There was a moment of silence while he struck the wooden match and puffed life into his pipe.  “So. You’re the one.”  The Professor said, more as a statement than a question.

“I’m sorry.  I’m what?”  John asked in total surprise.

“You’re the man in Margaret’s life,” the Professor said.  “Someday, I will explain why I know that, and why I know that Margaret is coming to know, too.  Furthermore, you’re the man who’s making the history around here.  You will be very prominent in my book, with all that you have done in Milton.  I won’t go into that now either, for I will be moving here in two weeks, and it will be several months before I come to you asking for your whole story.”

John shifted in his seat.  “I will be glad to work with you when the time comes,” he said.  “Do you and Margaret have appointments today?”

“Well, yes and no.”

Just then Margaret returned to the room still looking a bit embarrassed, but she sat down on the couch to listen to their conversation.

The Professor, puffing on his pipe as smoke swirled overhead, said, “Glad to have you back Margaret,” he said.  “Your heart rendering proclamation warmed us all.  Do not feel embarrassed.  It is something you’ve needed probably your entire life.  It must have been the equivalent of a person totally blind from birth, having his sight restored.  It was an epiphany for you, and I am envious.”

John was watching Margaret intently, stunned by the personal way in which the Professor was talking to her . . . and speaking that way in front of him.  However, he saw a smile break out on her face that took his breath away.

 

There is closeness there, far beyond mere friendship.

 

“As I was about to tell Mr. Thornton, here,” Professor Pritchard continued, “I have come by to see if the two of you would like to see where I will live, so plans can begin for your own residence, Margaret.”

“Yes, surely.  I would like that, “Margaret said as she looked questioningly at John.

“I’d be most interested myself, Dr. Pritchard,” John said standing.  “By the way, would you care to have dinner with us this evening?”

“Yes, thank you.  I’d like that very much.”

Margaret jumped up and said she would find Dixon and tell her, as she also wanted to ask Dixon about a housekeeping staff for the Professor.

While Margaret was gone, John and Dr. Pritchard discussed where he would be locating, and the possibility of finding something suitable nearby for Margaret.  John remembered a quaint little house that was being refurbished weeks ago, close by and told the Professor about it.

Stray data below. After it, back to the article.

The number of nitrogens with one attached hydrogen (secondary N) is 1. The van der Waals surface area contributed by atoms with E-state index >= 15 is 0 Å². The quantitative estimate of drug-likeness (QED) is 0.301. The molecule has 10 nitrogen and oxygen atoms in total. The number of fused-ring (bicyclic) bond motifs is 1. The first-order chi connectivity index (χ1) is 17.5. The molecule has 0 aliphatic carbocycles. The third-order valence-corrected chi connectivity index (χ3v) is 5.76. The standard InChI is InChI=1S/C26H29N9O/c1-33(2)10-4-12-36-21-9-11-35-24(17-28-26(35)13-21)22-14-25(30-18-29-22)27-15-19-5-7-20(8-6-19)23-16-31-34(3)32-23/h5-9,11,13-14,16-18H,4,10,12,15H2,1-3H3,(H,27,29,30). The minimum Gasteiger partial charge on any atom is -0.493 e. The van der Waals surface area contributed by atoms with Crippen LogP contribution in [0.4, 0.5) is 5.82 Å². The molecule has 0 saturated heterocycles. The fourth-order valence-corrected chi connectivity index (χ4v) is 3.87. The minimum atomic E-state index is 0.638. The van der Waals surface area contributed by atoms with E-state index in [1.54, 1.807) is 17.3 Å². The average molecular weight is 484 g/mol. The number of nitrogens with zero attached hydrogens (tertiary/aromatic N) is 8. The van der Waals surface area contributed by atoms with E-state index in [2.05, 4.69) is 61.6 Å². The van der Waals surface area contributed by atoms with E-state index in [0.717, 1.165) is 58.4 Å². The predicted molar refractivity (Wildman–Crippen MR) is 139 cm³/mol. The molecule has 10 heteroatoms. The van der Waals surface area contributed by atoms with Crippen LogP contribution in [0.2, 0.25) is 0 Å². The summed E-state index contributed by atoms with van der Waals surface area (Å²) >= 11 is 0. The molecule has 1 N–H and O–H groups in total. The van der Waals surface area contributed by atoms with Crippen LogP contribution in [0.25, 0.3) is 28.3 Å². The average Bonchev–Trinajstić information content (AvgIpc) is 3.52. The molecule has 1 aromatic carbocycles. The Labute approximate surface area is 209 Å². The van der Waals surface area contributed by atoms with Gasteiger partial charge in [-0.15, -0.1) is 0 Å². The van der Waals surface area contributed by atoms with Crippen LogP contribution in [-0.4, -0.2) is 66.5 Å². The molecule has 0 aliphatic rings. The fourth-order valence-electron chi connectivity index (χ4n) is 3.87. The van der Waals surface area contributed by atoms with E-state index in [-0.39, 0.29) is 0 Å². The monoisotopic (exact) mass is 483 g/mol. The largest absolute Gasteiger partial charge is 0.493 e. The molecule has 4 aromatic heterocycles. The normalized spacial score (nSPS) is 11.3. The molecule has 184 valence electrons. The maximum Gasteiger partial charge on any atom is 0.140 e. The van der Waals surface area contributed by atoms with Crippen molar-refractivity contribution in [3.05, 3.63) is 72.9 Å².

“Excellent,” the Professor was saying as Margaret re-entered the room.  “If there is nothing left to do, I have a hired coach outside.  Should we take our leave?”  That remark was a small joke between Margaret and the Professor, as a sort of nose-thumbing to the vanities of Londoners.

“Oh yes, let’s do.”  Margaret said, as John retrieved her coat, and placed it around her shoulders.

John slipped into his own great coat, grabbed his top hat and they all set off for 840 Queens Lane.  As they were being driven there, on what was formerly known as Main Street, John noted the distance from the gingerbread cottage that sat across from the courthouse to the Professor’s residence.  Upon arriving at the residence, John saw the same realtor sign in the window of the cottage.  Providence was still holding sway, he thought.

As they entered the dwelling, Margaret began looking around the old refurbished store front home, remarking that it had downstairs quarters for a housekeeper.  “By the way, Professor,” Margaret told him, “I’ve spoken with Dixon, and she is sure that she can accommodate you with a suitable staff, just as I thought she could.”

The realtor arrived shortly after, with the necessary paperwork prepared for Dr. Pritchard.  “Hello, Dr. Pritchard,” he said, “nice to see you again.  Oh, and hello Mr. Thornton, I’m surprised to see you here.”

John introduced Mrs. Reed to the realtor and asked him if he happened to have with him, the key to the cottage across from the courthouse.  He replied that he did and handed it to Mr. Thornton, without a care.